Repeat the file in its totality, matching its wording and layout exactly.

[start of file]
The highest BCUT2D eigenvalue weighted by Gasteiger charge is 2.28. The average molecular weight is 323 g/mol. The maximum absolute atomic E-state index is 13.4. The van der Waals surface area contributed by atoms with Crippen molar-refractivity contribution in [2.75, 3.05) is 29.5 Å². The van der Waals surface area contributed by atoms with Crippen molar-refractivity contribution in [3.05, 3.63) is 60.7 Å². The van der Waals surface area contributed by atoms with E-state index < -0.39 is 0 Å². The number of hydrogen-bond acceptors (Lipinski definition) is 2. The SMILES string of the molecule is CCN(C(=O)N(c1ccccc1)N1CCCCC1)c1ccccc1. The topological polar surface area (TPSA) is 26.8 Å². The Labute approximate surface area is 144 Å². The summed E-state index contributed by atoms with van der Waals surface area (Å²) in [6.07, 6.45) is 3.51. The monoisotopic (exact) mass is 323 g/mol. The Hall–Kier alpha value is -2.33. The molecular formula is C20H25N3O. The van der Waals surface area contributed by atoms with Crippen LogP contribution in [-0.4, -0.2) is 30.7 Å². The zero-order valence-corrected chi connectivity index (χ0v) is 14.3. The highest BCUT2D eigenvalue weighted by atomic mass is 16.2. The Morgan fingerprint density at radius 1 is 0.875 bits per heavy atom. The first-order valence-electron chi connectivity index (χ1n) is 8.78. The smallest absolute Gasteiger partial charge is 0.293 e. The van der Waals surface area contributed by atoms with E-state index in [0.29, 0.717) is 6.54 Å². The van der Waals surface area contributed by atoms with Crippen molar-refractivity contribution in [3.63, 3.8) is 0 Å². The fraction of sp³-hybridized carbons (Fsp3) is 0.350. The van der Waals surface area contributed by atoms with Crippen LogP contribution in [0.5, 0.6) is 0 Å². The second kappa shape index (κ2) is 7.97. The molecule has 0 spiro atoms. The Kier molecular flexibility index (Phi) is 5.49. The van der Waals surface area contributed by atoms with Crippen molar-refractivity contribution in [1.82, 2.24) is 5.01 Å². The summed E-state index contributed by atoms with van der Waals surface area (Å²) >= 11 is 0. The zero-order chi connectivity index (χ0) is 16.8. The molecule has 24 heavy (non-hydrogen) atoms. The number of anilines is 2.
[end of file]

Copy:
The highest BCUT2D eigenvalue weighted by Gasteiger charge is 2.28. The average molecular weight is 323 g/mol. The maximum absolute atomic E-state index is 13.4. The van der Waals surface area contributed by atoms with Crippen molar-refractivity contribution in [2.75, 3.05) is 29.5 Å². The van der Waals surface area contributed by atoms with Crippen molar-refractivity contribution in [3.05, 3.63) is 60.7 Å². The van der Waals surface area contributed by atoms with E-state index < -0.39 is 0 Å². The number of hydrogen-bond acceptors (Lipinski definition) is 2. The SMILES string of the molecule is CCN(C(=O)N(c1ccccc1)N1CCCCC1)c1ccccc1. The topological polar surface area (TPSA) is 26.8 Å². The Labute approximate surface area is 144 Å². The summed E-state index contributed by atoms with van der Waals surface area (Å²) in [6.07, 6.45) is 3.51. The monoisotopic (exact) mass is 323 g/mol. The Hall–Kier alpha value is -2.33. The molecular formula is C20H25N3O. The van der Waals surface area contributed by atoms with Crippen LogP contribution in [-0.4, -0.2) is 30.7 Å². The zero-order valence-corrected chi connectivity index (χ0v) is 14.3. The highest BCUT2D eigenvalue weighted by atomic mass is 16.2. The Morgan fingerprint density at radius 1 is 0.875 bits per heavy atom. The first-order valence-electron chi connectivity index (χ1n) is 8.78. The smallest absolute Gasteiger partial charge is 0.293 e. The van der Waals surface area contributed by atoms with E-state index in [0.29, 0.717) is 6.54 Å². The van der Waals surface area contributed by atoms with Crippen molar-refractivity contribution in [3.63, 3.8) is 0 Å². The fraction of sp³-hybridized carbons (Fsp3) is 0.350. The van der Waals surface area contributed by atoms with Crippen LogP contribution in [0.5, 0.6) is 0 Å². The second kappa shape index (κ2) is 7.97. The molecule has 0 spiro atoms. The Kier molecular flexibility index (Phi) is 5.49. The van der Waals surface area contributed by atoms with Crippen molar-refractivity contribution in [1.82, 2.24) is 5.01 Å². The summed E-state index contributed by atoms with van der Waals surface area (Å²) >= 11 is 0. The zero-order chi connectivity index (χ0) is 16.8. The molecule has 24 heavy (non-hydrogen) atoms. The number of anilines is 2.